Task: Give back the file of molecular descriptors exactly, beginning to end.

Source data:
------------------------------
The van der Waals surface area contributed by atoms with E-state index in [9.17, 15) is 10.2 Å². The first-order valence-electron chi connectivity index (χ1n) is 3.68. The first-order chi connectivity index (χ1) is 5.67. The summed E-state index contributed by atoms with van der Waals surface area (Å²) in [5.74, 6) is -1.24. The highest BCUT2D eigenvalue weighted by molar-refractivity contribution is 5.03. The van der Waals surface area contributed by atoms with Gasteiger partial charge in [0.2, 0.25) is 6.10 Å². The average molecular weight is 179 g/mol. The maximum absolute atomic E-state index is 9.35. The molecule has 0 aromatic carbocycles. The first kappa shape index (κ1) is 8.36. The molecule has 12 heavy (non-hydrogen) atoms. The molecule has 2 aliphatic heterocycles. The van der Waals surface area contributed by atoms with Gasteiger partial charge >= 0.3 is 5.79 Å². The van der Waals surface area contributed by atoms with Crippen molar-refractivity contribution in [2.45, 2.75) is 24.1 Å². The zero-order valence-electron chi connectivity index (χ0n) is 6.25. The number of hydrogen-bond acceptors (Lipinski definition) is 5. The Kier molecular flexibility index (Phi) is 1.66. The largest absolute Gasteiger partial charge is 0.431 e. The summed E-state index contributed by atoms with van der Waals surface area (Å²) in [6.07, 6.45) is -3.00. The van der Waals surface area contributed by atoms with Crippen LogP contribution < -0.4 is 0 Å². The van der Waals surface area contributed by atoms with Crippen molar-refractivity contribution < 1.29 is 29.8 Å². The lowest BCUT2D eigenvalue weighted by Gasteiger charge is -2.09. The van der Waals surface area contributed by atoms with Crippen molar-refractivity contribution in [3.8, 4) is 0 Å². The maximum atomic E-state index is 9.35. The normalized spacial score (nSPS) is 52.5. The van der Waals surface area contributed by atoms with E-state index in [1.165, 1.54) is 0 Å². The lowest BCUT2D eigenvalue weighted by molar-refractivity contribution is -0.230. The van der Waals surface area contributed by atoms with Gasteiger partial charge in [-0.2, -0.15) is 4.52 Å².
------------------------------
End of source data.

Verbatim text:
The van der Waals surface area contributed by atoms with E-state index in [9.17, 15) is 10.2 Å². The first-order valence-electron chi connectivity index (χ1n) is 3.68. The first-order chi connectivity index (χ1) is 5.67. The summed E-state index contributed by atoms with van der Waals surface area (Å²) in [5.74, 6) is -1.24. The highest BCUT2D eigenvalue weighted by molar-refractivity contribution is 5.03. The van der Waals surface area contributed by atoms with Gasteiger partial charge in [0.2, 0.25) is 6.10 Å². The average molecular weight is 179 g/mol. The maximum absolute atomic E-state index is 9.35. The molecule has 0 aromatic carbocycles. The first kappa shape index (κ1) is 8.36. The molecule has 12 heavy (non-hydrogen) atoms. The molecule has 2 aliphatic heterocycles. The van der Waals surface area contributed by atoms with Gasteiger partial charge >= 0.3 is 5.79 Å². The van der Waals surface area contributed by atoms with Crippen molar-refractivity contribution in [2.45, 2.75) is 24.1 Å². The zero-order valence-electron chi connectivity index (χ0n) is 6.25. The number of hydrogen-bond acceptors (Lipinski definition) is 5. The Kier molecular flexibility index (Phi) is 1.66. The largest absolute Gasteiger partial charge is 0.431 e. The summed E-state index contributed by atoms with van der Waals surface area (Å²) in [6.07, 6.45) is -3.00. The van der Waals surface area contributed by atoms with Crippen LogP contribution < -0.4 is 0 Å². The van der Waals surface area contributed by atoms with Crippen molar-refractivity contribution < 1.29 is 29.8 Å². The lowest BCUT2D eigenvalue weighted by Gasteiger charge is -2.09. The van der Waals surface area contributed by atoms with Crippen molar-refractivity contribution in [3.8, 4) is 0 Å². The maximum atomic E-state index is 9.35. The normalized spacial score (nSPS) is 52.5. The van der Waals surface area contributed by atoms with E-state index in [1.165, 1.54) is 0 Å². The lowest BCUT2D eigenvalue weighted by molar-refractivity contribution is -0.230. The van der Waals surface area contributed by atoms with Gasteiger partial charge in [-0.2, -0.15) is 4.52 Å².